4 minutes A TV upon a closet with stuffed animal dogs around itThere it was, standing in the corner. My second hand flat screen tv, waiting for me to set it up. My first idea was to use it as a computer display. My second and much better idea was to use it to watch my favorite series right from my bed for a complete cinematic feel. So, I put it on top of my closet, hooked it up to my Apple TV, a spare Google Chromecast, connected an audio cable to my Echo Plus’s audio input and started the process of automating to get a full bedroom cinematic experience.

There are a couple of things I would like to happen when I turn on the TV. I would like my Echo Plus speaker to stop playing music, the bedroom fan’s windspeed to slow down if the fan is turned on, the lights in the bedroom to turn off slowly and my phone to go on to do not disturb.

Now it’s time to automate. First of all, I connected my Chromecast’s power supply to the USB port on my tv. That way, it gets power when my TV is on and no power when the TV turns off. After integrating that same Chromecast into Home Assistant using the Google Cast Integration, I can see when the TV is on or off using the availability of the Chromecast. That’s all for the Chromecast. It’s likely that I’ll be never using it to watch my series. I like to have a remote at hand and the Apple TV gives me a far better experience on that point.

Second, I made a template motion sensor in Home Assistant to let Amazon Alexa know that the bedroom tv is on. See ‘Reversing The Alexa Integration’ to learn why I’m doing it this way. I added the following lines to my configuration file:

# Binary sensor example
binary_sensor:
  - platform: template
    sensors:
      bedroom_tv:
        friendly_name: "Bedroom TV Sensor"
        device_class: motion
        value_template: "{{ is_state('media_player.tv', 'unavailable') }}"

As you may have noticed, the sensor renders true if my tv is unavailable or off. I did that because the state of the Chromecast can change between ‘off’, ‘idle’ and ‘playing’ when it’s turned on. If I change the state to ‘off’, indicating that my Chromecast and TV are on, I may getting issues in the unlikely event when I start a cast session on my Chromecast and the state changes to ‘playing’. At that point, my Home Assistant thinks my TV is off since the sensor no longer renders true. With that out of the way, I pressed save, got a green checkmark indicating that my configuration was valid and continued restarting Home Assistant.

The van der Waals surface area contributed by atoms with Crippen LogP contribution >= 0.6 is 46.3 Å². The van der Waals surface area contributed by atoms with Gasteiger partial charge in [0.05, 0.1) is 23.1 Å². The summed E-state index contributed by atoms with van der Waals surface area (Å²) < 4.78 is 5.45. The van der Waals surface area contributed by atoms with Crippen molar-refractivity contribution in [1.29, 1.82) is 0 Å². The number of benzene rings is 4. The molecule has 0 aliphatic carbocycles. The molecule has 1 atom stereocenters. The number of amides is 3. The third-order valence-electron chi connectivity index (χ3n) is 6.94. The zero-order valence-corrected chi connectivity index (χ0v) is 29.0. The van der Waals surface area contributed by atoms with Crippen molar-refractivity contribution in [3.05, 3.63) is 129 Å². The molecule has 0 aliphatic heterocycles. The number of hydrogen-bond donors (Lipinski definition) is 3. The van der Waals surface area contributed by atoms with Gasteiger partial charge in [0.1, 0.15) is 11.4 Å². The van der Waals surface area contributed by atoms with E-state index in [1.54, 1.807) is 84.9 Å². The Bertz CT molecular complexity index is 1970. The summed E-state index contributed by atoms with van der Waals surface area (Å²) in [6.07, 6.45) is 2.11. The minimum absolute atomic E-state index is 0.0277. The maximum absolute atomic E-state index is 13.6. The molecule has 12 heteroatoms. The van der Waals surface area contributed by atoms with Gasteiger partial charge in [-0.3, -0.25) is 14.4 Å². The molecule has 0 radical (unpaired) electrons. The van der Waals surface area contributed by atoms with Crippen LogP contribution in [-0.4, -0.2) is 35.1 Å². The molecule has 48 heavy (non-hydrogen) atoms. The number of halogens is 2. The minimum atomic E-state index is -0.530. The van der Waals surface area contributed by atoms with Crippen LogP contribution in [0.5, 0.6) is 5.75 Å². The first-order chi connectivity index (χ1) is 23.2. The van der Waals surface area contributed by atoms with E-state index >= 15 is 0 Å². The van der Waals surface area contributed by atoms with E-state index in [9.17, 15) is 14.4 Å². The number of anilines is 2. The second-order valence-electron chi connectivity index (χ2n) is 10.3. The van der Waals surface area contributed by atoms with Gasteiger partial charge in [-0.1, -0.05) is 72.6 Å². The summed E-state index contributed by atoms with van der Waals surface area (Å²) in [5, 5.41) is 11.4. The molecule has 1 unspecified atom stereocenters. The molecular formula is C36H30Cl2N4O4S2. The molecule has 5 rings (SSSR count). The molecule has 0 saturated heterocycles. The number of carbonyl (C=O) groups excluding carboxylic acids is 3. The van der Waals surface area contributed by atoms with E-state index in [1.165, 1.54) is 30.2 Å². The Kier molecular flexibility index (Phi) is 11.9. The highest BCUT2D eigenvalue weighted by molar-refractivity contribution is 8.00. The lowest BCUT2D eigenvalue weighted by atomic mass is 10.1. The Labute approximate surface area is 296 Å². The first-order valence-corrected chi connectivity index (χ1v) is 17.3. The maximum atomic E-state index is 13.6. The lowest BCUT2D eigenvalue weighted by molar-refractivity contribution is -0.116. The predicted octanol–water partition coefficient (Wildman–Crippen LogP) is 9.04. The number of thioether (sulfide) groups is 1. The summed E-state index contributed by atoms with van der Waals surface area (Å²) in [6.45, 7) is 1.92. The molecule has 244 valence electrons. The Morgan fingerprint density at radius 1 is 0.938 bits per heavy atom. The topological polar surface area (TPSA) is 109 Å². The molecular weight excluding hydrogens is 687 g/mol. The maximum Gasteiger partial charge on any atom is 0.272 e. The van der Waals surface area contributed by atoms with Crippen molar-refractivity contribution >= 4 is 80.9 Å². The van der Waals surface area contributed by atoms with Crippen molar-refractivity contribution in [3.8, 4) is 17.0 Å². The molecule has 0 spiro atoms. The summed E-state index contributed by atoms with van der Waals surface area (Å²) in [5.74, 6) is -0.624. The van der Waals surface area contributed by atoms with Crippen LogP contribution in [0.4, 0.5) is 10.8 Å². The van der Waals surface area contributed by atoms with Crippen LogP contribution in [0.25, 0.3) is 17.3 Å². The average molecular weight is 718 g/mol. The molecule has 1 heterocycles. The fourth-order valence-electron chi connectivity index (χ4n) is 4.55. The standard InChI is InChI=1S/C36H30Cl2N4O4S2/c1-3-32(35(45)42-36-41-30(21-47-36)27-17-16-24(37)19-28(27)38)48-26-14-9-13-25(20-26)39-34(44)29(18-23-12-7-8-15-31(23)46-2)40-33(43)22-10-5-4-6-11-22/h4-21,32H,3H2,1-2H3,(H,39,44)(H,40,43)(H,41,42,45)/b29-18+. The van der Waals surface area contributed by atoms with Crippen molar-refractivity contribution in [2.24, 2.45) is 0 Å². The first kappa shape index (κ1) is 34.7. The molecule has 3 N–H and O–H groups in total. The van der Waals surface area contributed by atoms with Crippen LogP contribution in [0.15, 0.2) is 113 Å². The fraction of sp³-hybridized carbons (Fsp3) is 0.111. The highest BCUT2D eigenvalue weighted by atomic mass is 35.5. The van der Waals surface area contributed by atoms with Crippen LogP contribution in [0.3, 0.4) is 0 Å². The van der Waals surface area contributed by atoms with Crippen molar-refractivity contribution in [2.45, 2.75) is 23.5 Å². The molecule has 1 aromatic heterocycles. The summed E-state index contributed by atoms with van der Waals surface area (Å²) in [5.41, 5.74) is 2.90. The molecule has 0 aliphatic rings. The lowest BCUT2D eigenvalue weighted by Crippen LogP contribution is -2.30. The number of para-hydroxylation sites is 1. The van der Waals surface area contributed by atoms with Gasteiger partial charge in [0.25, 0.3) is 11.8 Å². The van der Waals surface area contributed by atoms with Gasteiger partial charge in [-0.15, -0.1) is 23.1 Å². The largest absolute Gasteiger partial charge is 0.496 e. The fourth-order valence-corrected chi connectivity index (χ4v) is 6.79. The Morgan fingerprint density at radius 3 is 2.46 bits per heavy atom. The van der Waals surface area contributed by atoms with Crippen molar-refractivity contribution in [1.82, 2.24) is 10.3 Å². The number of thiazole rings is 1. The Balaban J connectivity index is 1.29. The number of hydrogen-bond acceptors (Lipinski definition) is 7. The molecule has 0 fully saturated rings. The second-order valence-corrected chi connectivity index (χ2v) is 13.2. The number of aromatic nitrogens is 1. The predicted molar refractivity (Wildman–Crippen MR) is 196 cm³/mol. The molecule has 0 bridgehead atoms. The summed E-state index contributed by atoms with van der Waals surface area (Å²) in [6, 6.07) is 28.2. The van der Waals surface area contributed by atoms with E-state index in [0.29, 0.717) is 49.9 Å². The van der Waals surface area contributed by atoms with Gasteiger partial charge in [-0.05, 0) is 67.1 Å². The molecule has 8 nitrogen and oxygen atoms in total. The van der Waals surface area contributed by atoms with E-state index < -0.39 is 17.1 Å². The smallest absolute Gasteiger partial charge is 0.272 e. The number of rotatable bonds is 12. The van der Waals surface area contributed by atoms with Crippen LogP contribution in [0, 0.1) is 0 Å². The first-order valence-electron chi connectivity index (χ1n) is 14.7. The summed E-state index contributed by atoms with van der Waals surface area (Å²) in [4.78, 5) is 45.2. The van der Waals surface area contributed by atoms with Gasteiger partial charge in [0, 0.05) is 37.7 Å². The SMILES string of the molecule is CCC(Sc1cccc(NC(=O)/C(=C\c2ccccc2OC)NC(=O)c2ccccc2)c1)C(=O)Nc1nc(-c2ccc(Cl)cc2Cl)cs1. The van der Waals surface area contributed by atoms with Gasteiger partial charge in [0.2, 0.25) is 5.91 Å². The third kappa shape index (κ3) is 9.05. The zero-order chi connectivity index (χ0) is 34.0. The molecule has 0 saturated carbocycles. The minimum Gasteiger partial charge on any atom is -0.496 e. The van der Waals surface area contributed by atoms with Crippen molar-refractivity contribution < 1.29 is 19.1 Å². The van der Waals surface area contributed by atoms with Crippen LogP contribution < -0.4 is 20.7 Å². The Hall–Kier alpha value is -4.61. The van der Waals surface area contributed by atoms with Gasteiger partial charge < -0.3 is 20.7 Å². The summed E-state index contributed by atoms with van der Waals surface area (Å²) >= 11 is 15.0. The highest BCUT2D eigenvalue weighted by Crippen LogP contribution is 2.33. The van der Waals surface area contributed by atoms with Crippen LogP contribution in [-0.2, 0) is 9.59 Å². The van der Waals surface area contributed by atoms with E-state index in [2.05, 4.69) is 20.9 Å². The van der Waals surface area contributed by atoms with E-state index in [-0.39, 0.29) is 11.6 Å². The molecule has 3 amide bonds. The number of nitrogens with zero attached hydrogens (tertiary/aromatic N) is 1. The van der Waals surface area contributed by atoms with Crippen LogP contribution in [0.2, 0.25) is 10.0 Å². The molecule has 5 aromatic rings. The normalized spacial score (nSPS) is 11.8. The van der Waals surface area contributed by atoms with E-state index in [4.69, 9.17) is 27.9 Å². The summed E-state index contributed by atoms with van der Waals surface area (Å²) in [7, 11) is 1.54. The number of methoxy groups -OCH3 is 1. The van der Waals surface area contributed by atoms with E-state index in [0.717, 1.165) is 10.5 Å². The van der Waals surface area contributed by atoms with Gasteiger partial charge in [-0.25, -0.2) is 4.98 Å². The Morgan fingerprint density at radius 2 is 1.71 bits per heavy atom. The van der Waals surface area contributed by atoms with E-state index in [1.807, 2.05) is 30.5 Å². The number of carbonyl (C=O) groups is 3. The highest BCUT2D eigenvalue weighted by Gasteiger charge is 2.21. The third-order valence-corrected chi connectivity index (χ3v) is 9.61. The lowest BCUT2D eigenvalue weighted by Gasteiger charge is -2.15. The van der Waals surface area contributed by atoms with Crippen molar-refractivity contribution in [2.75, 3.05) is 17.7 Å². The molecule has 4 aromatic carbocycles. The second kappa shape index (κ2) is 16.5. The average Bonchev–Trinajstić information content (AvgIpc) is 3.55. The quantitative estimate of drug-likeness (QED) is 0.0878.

Alexa app device page showing motion on the Bedroom TV SensorAfter restarting, my Amazon Alexa app detected a new motion sensor called ‘Bedroom TV Sensor’, which I can use to trigger Alexa routines. Since it renders true when my TV is off, the sensor stops detecting motion as soon as I turn on my TV. I know, it’s confusing, but after creating the necessary routines, you’ll never have to worry about it again. I created two routines: one for when the TV turns on (no motion detected) and one for when the TV turns off (motion detected).

I added two actions to the routine for when the TV turns on:

  1. Stop playing music.
  2. Set the Bedroom Speaker volume to 5.

For when the TV turns off, I also added two actions:

  1. Set the Bedroom Speaker volume to 3
  2. Play music

Third, I created an automation to turn off my bedroom lights in a nice and slow transition, just like it happens at the movies. This automation is triggered by a state change from the ‘Bedroom TV Sensor’. In order to accomplish this transition, I used a service call to the ‘lights.turn_off’ service. The service data is as follows:

entity_id: light.bedroom
transition: 7
# Transition is in seconds.

To prevent the motion sensor in my bedroom from turning on the lights while the TV is on, I added a condition to that automations in which the ‘Bedroom TV Sensor’ has to be ‘on’. (Remember that in this specific situation ‘on’ actually means ‘off’.)

Last but not least, the fan in my bedroom. It makes an awful lot of noise. So, when I watch TV, I wanted the fan to be quiet. Since my bedroom fan is controlled with a remote, it’s as easy as to send a command to slow the windspeed down when the TV turns on. That’s where the easy part ends, because when I turn on the fan while the TV is already on, I also wanted to quiet the fan. So, I came up with the following automation:

  alias: Bedroom fan and bedroom tv on
  description: ''
  trigger:
  - entity_id: binary_sensor.bedroom_tv
    from: 'on'
    platform: state
    to: 'off'
  - entity_id: input_boolean.bedroom_fan
    for: 00:00:06
    # The extra time is to give the bedroom fan some time to turn on before giving the windspeed command.
    from: 'off'
    platform: state
    to: 'on'
  condition:
  - condition: state
    entity_id: binary_sensor.bedroom_tv
    state: 'off'
  - condition: state
    entity_id: input_boolean.bedroom_fan
    state: 'on'
  - condition: state
    entity_id: input_boolean.nightmode
    state: 'off'
  action:
  - data: {}
    service: rest_command.br_fan_speed
    # Triggers the windspeed command, yours may be different.

And that’s it! The start of a true cinematic experience in my bedroom. I have a lot of ideas to inprove my bedroom cinema, which I will tell you as soon as it’s working.